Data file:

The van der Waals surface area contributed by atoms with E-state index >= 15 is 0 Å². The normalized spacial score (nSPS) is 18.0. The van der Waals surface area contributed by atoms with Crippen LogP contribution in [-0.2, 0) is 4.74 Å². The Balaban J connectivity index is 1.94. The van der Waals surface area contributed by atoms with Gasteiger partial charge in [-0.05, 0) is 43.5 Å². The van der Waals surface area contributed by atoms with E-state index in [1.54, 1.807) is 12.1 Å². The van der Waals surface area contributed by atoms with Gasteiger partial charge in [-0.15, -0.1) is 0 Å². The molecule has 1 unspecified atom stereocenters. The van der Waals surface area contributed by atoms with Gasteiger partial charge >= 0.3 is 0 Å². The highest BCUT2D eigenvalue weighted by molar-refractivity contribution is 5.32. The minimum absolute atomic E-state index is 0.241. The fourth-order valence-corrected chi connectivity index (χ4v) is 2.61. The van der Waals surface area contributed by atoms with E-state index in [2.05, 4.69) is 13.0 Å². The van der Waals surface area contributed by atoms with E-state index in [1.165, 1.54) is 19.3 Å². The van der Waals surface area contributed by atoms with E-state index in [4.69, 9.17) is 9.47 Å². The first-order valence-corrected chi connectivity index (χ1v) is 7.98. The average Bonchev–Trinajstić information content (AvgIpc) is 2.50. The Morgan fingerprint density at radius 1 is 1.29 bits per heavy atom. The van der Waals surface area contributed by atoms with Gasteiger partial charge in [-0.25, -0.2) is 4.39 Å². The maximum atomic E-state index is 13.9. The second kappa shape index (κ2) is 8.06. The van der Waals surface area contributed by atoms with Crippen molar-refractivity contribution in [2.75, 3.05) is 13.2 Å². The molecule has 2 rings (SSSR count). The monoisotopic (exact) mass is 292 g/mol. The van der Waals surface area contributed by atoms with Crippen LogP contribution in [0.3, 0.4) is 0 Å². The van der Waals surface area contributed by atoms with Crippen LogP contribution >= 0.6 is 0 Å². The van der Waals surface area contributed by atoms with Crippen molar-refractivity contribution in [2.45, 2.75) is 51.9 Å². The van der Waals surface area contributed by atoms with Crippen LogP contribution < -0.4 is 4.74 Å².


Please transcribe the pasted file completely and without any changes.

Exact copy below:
The van der Waals surface area contributed by atoms with E-state index >= 15 is 0 Å². The normalized spacial score (nSPS) is 18.0. The van der Waals surface area contributed by atoms with Crippen LogP contribution in [-0.2, 0) is 4.74 Å². The Balaban J connectivity index is 1.94. The van der Waals surface area contributed by atoms with Gasteiger partial charge in [-0.05, 0) is 43.5 Å². The van der Waals surface area contributed by atoms with E-state index in [1.54, 1.807) is 12.1 Å². The van der Waals surface area contributed by atoms with Gasteiger partial charge in [-0.15, -0.1) is 0 Å². The molecule has 1 unspecified atom stereocenters. The van der Waals surface area contributed by atoms with Gasteiger partial charge >= 0.3 is 0 Å². The highest BCUT2D eigenvalue weighted by molar-refractivity contribution is 5.32. The minimum absolute atomic E-state index is 0.241. The fourth-order valence-corrected chi connectivity index (χ4v) is 2.61. The van der Waals surface area contributed by atoms with E-state index in [2.05, 4.69) is 13.0 Å². The van der Waals surface area contributed by atoms with E-state index in [1.165, 1.54) is 19.3 Å². The van der Waals surface area contributed by atoms with E-state index in [4.69, 9.17) is 9.47 Å². The first-order valence-corrected chi connectivity index (χ1v) is 7.98. The average Bonchev–Trinajstić information content (AvgIpc) is 2.50. The Morgan fingerprint density at radius 1 is 1.29 bits per heavy atom. The van der Waals surface area contributed by atoms with Gasteiger partial charge in [-0.25, -0.2) is 4.39 Å². The maximum atomic E-state index is 13.9. The second kappa shape index (κ2) is 8.06. The van der Waals surface area contributed by atoms with Crippen molar-refractivity contribution in [2.75, 3.05) is 13.2 Å². The molecule has 2 rings (SSSR count). The monoisotopic (exact) mass is 292 g/mol. The van der Waals surface area contributed by atoms with Crippen LogP contribution in [0.3, 0.4) is 0 Å². The van der Waals surface area contributed by atoms with Crippen LogP contribution >= 0.6 is 0 Å². The van der Waals surface area contributed by atoms with Crippen molar-refractivity contribution in [2.45, 2.75) is 51.9 Å². The van der Waals surface area contributed by atoms with Crippen LogP contribution < -0.4 is 4.74 Å².